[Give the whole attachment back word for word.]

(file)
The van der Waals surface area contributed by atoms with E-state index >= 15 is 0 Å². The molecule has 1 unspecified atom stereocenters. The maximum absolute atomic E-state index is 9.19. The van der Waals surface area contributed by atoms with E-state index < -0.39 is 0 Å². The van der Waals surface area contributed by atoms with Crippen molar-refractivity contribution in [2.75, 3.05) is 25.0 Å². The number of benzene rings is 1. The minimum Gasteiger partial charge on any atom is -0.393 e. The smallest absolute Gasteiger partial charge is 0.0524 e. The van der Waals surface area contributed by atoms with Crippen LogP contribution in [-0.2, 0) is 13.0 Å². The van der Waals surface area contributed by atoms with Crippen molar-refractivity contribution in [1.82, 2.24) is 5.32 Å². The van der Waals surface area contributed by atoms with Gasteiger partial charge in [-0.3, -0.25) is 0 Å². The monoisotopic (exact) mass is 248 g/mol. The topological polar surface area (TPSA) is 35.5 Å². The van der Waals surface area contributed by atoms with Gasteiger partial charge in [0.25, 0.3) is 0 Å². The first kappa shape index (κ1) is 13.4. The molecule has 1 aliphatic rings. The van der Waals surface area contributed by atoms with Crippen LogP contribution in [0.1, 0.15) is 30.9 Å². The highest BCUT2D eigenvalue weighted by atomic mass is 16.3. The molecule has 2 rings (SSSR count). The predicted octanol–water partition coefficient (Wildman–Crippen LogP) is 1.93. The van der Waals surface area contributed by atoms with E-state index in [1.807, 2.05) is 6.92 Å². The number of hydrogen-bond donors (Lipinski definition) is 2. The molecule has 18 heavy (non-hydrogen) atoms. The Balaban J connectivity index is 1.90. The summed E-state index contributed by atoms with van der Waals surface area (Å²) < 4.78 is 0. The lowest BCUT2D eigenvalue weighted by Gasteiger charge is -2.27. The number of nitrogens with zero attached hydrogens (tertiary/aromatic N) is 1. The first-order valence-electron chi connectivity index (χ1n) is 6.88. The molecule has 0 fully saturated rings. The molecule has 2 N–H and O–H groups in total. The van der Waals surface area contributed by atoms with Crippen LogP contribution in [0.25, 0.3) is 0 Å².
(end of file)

The van der Waals surface area contributed by atoms with E-state index >= 15 is 0 Å². The molecule has 1 unspecified atom stereocenters. The maximum absolute atomic E-state index is 9.19. The van der Waals surface area contributed by atoms with E-state index < -0.39 is 0 Å². The van der Waals surface area contributed by atoms with Crippen molar-refractivity contribution in [2.75, 3.05) is 25.0 Å². The number of benzene rings is 1. The minimum Gasteiger partial charge on any atom is -0.393 e. The smallest absolute Gasteiger partial charge is 0.0524 e. The van der Waals surface area contributed by atoms with Crippen LogP contribution in [-0.2, 0) is 13.0 Å². The van der Waals surface area contributed by atoms with Crippen molar-refractivity contribution in [1.82, 2.24) is 5.32 Å². The van der Waals surface area contributed by atoms with Gasteiger partial charge in [-0.3, -0.25) is 0 Å². The monoisotopic (exact) mass is 248 g/mol. The topological polar surface area (TPSA) is 35.5 Å². The van der Waals surface area contributed by atoms with Gasteiger partial charge in [0.25, 0.3) is 0 Å². The first kappa shape index (κ1) is 13.4. The molecule has 1 aliphatic rings. The van der Waals surface area contributed by atoms with Crippen LogP contribution in [0.1, 0.15) is 30.9 Å². The highest BCUT2D eigenvalue weighted by atomic mass is 16.3. The molecule has 2 rings (SSSR count). The predicted octanol–water partition coefficient (Wildman–Crippen LogP) is 1.93. The van der Waals surface area contributed by atoms with E-state index in [1.807, 2.05) is 6.92 Å². The number of hydrogen-bond donors (Lipinski definition) is 2. The molecule has 18 heavy (non-hydrogen) atoms. The Balaban J connectivity index is 1.90. The summed E-state index contributed by atoms with van der Waals surface area (Å²) < 4.78 is 0. The lowest BCUT2D eigenvalue weighted by Gasteiger charge is -2.27. The number of nitrogens with zero attached hydrogens (tertiary/aromatic N) is 1. The first-order valence-electron chi connectivity index (χ1n) is 6.88. The molecule has 0 fully saturated rings. The molecule has 2 N–H and O–H groups in total. The van der Waals surface area contributed by atoms with Crippen LogP contribution in [0.25, 0.3) is 0 Å².